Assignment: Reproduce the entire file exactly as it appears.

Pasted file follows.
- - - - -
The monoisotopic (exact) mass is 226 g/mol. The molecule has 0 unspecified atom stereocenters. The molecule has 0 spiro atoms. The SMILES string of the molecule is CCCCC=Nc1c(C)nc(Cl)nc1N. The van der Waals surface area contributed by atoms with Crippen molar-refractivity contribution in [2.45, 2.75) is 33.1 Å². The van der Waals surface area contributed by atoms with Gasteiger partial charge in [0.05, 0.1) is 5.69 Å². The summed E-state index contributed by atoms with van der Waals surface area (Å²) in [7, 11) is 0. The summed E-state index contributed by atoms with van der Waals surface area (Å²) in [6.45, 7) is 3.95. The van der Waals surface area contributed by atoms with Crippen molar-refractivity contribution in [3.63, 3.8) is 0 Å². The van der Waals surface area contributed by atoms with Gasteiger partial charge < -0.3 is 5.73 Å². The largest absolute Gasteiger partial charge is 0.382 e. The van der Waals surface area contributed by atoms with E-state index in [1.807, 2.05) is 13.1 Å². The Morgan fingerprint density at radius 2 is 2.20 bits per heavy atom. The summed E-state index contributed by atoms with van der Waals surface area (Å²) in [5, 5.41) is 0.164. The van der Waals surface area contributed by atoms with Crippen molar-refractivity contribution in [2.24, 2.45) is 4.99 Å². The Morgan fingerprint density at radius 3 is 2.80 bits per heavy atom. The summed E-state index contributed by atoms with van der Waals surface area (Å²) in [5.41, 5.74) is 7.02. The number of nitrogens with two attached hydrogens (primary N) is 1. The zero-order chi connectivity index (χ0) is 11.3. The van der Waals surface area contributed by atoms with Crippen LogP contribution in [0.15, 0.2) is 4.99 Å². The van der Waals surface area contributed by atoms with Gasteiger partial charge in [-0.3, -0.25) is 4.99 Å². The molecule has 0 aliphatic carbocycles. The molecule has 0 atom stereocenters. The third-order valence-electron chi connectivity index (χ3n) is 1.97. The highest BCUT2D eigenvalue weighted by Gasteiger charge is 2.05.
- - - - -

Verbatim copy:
The monoisotopic (exact) mass is 226 g/mol. The molecule has 0 unspecified atom stereocenters. The molecule has 0 spiro atoms. The SMILES string of the molecule is CCCCC=Nc1c(C)nc(Cl)nc1N. The van der Waals surface area contributed by atoms with Crippen molar-refractivity contribution in [2.45, 2.75) is 33.1 Å². The van der Waals surface area contributed by atoms with Gasteiger partial charge in [0.05, 0.1) is 5.69 Å². The summed E-state index contributed by atoms with van der Waals surface area (Å²) in [7, 11) is 0. The summed E-state index contributed by atoms with van der Waals surface area (Å²) in [6.45, 7) is 3.95. The van der Waals surface area contributed by atoms with Crippen molar-refractivity contribution in [3.63, 3.8) is 0 Å². The van der Waals surface area contributed by atoms with Gasteiger partial charge < -0.3 is 5.73 Å². The largest absolute Gasteiger partial charge is 0.382 e. The van der Waals surface area contributed by atoms with E-state index in [1.807, 2.05) is 13.1 Å². The Morgan fingerprint density at radius 2 is 2.20 bits per heavy atom. The summed E-state index contributed by atoms with van der Waals surface area (Å²) in [5, 5.41) is 0.164. The van der Waals surface area contributed by atoms with Crippen molar-refractivity contribution in [2.24, 2.45) is 4.99 Å². The Morgan fingerprint density at radius 3 is 2.80 bits per heavy atom. The summed E-state index contributed by atoms with van der Waals surface area (Å²) in [5.41, 5.74) is 7.02. The number of nitrogens with two attached hydrogens (primary N) is 1. The zero-order chi connectivity index (χ0) is 11.3. The van der Waals surface area contributed by atoms with Crippen LogP contribution in [0.15, 0.2) is 4.99 Å². The van der Waals surface area contributed by atoms with Gasteiger partial charge in [-0.3, -0.25) is 4.99 Å². The molecule has 0 aliphatic carbocycles. The molecule has 0 atom stereocenters. The third-order valence-electron chi connectivity index (χ3n) is 1.97. The highest BCUT2D eigenvalue weighted by Gasteiger charge is 2.05.